Chuck Eddy, "Riffs & Licks: White Wedding Noise"

VILLAGE VOICE, December 10, 1985, p. 77


Back in the U.S.A. (Fort Knox, where the gold is) after, three years overseas, fuck if I'm not getting off for the first time in a long time on rock'n'roll from-this is sick, 90 brace yourself--England. Pisses me off to no end that gut-wrenching bands like the Pogues, Three Johns, Mekons, Mark Stewart's Maffia, et al., aren't getting American ink, while some hippie gal and her Hollywood countryrock band, or maybe the latest groovy foursome from some Southern college town, are deemed hot shit. Latest evidence that the rock'n'roll pendulum may be swinging east is This Nation's Saving Grace (PVC/Beggers Banquet), the nasty, head-banging, soul-purifying new LP by the Fall, a dissonant journey into heavy mettle territory that wracks your senses and gets under your skin and gets your juices flowing and makes you curse the walls, all the stuff that I'd say rock'n'roll is supposed to do.

Mark E. Smith, for more than a dozen albums very much the Fall's leader, not too long ago married and hired one Brix E., and she plays guitars that sound like nuclear destruction and sings surprisingly pretty backup all over the new album; she also gets full or partial composing credit for more than half its tracks. Due to her influence, I think this sounds like a much more democratic band than the. Fall once did. With only Smith and drummer Karl Burns remaining from the group's earliest incarnations, Mark E. no longer comes across as a bang-haired, button-collared, little dictator. Where the old Fall often seemed to exist solely to frame the singer's existential vocal gymnastics, the new band is united in a common quest for cleansing clamor. They've found it.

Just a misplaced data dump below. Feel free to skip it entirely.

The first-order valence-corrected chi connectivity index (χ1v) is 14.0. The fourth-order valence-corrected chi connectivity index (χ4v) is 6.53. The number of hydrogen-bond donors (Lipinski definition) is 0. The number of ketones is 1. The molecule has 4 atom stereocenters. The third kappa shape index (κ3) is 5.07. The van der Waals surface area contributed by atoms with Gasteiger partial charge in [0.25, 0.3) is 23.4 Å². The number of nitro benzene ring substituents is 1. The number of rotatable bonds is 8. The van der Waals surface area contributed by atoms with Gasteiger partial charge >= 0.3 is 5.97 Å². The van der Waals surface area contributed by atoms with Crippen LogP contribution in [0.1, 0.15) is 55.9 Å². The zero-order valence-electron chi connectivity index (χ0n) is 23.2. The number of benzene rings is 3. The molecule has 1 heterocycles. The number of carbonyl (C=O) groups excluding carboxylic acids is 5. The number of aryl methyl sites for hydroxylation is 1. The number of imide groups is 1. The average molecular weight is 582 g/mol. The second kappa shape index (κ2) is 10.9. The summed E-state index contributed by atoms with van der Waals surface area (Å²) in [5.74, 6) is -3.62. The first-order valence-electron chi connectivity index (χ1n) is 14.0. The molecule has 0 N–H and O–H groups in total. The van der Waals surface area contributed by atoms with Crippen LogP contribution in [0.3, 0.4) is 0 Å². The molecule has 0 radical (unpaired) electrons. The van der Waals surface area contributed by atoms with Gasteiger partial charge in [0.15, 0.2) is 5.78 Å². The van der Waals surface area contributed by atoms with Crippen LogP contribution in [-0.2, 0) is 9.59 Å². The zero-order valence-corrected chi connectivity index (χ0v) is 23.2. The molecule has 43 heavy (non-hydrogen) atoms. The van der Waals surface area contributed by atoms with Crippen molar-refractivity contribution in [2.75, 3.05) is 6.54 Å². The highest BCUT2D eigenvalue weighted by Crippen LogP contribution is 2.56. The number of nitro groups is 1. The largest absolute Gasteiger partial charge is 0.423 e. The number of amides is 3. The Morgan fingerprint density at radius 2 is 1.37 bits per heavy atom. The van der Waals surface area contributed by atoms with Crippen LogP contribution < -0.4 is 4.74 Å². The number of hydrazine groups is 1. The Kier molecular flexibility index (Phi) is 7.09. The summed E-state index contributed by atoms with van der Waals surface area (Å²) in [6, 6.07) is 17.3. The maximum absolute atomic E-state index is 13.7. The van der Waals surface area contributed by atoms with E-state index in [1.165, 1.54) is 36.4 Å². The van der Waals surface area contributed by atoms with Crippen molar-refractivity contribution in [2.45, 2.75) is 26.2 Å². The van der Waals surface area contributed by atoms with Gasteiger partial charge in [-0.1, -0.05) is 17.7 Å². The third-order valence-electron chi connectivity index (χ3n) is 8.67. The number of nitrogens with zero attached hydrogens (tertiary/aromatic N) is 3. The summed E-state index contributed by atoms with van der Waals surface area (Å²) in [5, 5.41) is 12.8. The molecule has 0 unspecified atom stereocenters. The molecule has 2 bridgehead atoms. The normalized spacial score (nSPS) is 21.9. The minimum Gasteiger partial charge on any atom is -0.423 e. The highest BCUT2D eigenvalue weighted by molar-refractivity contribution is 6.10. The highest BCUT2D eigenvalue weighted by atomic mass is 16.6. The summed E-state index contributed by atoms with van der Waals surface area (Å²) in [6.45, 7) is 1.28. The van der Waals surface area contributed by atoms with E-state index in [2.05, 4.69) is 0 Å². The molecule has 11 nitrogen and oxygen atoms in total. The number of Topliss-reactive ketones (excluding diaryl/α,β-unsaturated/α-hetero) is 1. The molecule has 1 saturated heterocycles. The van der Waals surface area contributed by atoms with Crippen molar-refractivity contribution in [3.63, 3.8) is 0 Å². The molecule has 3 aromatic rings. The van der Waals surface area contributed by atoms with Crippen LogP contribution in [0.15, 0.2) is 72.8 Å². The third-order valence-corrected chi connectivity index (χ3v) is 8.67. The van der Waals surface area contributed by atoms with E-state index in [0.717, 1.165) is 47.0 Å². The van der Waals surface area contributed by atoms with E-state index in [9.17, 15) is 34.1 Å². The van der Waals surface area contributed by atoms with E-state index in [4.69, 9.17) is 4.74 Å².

But what a long, strange trip it's been, eight years since the prophetic words "white noise" opened the Fall's first single "Repetition." The early Fall, deploying itself around Yvonne Pawlett's Rudy "?" Martinez-gone-to-heaven keyboards and Martin Bramah's Stooges- gone- further- into- hell guitar noise, served as a perfect psychedelic forum for Smith's demon-exorcising. He declaimed, screamed, 'and shouted (but rarely sang) about life' on the dole about joining the army because he needed money, about how love can be its own trap, about finding a reason to live and then realizing it'Il kill you, about not knowing whether to direct hatred inward or outward--and, in "Rebellious Jukebox," "Music Scene," and "Dice Man," about rock'n'roll. As the band took weird junctures toward disco and rockabilly and heavy metal and heavy funk and Bo Diddley, Smith veered toward the obtuse and cosmic. I believe him when, in "Room To Live," he talks about driving around with "a Moody Blues cassette on the dashboard." But during years when the new wave, especially in England, was turning more and more into a lie, the Fall stayed painfully honest, so honest that even their worst pretensions have stood up. By 1982's brooding Hex Enduction Hour, the Fall had moved into a dense, bluesy realm, more akin to early Beefheart or to New Picnic Time-era Pere Ubu than to the lysergic emanations of their first records. Then, following 1983's chaotic Perverted by Language, the band took a sharp turn toward accessibility. They've also been very busy: in the past year they've released the Call For Escape Route EP, marked by a great eight-minute version of their industrial-noise-gone dancing "No Bulbs," one of Smith's most lucid depictions of the horrors of everyday life; Hip Priest and Kamerads, a compilation that blends the best parts of Hex Enduction Hour with other worthy tracks from the hand's blue period; The Wonderful and Frightening World of the Fall, the group's most easily listenable album; "Couldn't Get Ahead," a 45-rpm discourse on the failure to succeed, backed with Sweet Gene Vincent's "Rollin' Danny," the first song the Fall has covered on vinyl; and, using the pseudonym of the Adult Net, a Brix-vocalized cover of the Strawberry Alarm Clock's "Incense and Peppermints," with her own version of "Rebellious Jukebox" on the B-side. Some of this stuff wouldn't sound out-of-place on Top 40. But any apparent accessibility has gone to the winds on This Nation's Saving Grace. If this album has a precedent, it's the very difficult (and very American) guitar-drones of the Swans and Sonic Youth, not the hippie-dippie melodies of paisley park. One song, "Cruiser's Creek," the LP's first single, with its doomed-party plot, repeated two-chord rhythm line, steamrollering drums, grind-on-a-groove distortion, and eerie background singing, might even serve as the Fall's answer to "Death Valley '69." But this music is more interesting than most of that post-no-wave axe-terror crud; for one thing, you can dance to it. Karl Burns and bassist Steve Hanley lay down a wicked beat, and it's from there that the feedback erupts. And does it ever erupt: in the aptly titled "Bombast," great balls of sonic fire blast through like Motorhead on a long black freight train; "L.A." weds "Eight Miles High" to "Autobahn," with the friendly skies acting as the superhighway and quivering middle-Eastern guitars replacing the synthesizers; "Gut of the Quantifier" wails like the final solution, engulfing a huge funk beat in the process; in "Paintwork," a pastoral guitar line emerges from some fingerpopping exercise, gets lost in a backwards tapeloop, and then comes back, only this time real loud; the guitars in "I Am Demo Suzuki" churn in and out of a tribal rhythm, only to end up soaring, skyward, like in a Glen Branca symphony. Amidst all this ruckus, Mark E. Smith stays calm, calmer than he's ever been; shit, Mark E.'s in love, and look, he's even parting his hair. So his lyrics usually don't deviate too far from the title lines, which he repeats over and over in most songs; occasionally he'll let his voice crack, or he'll get a good scream in, and in the closing "To Nkroachment: Yarbles," he even manages to borrow a couple lines and a vocal stance from some recent Lou Reed. But mostly he's content to let the band do its work--here, it's the noise that'll set him free, not the words. Like, halfway through "Bombast," I swear I hear him instruct the Fall, "oooh ...kick it out!!" And I'll be damned if these Limeys don't comply.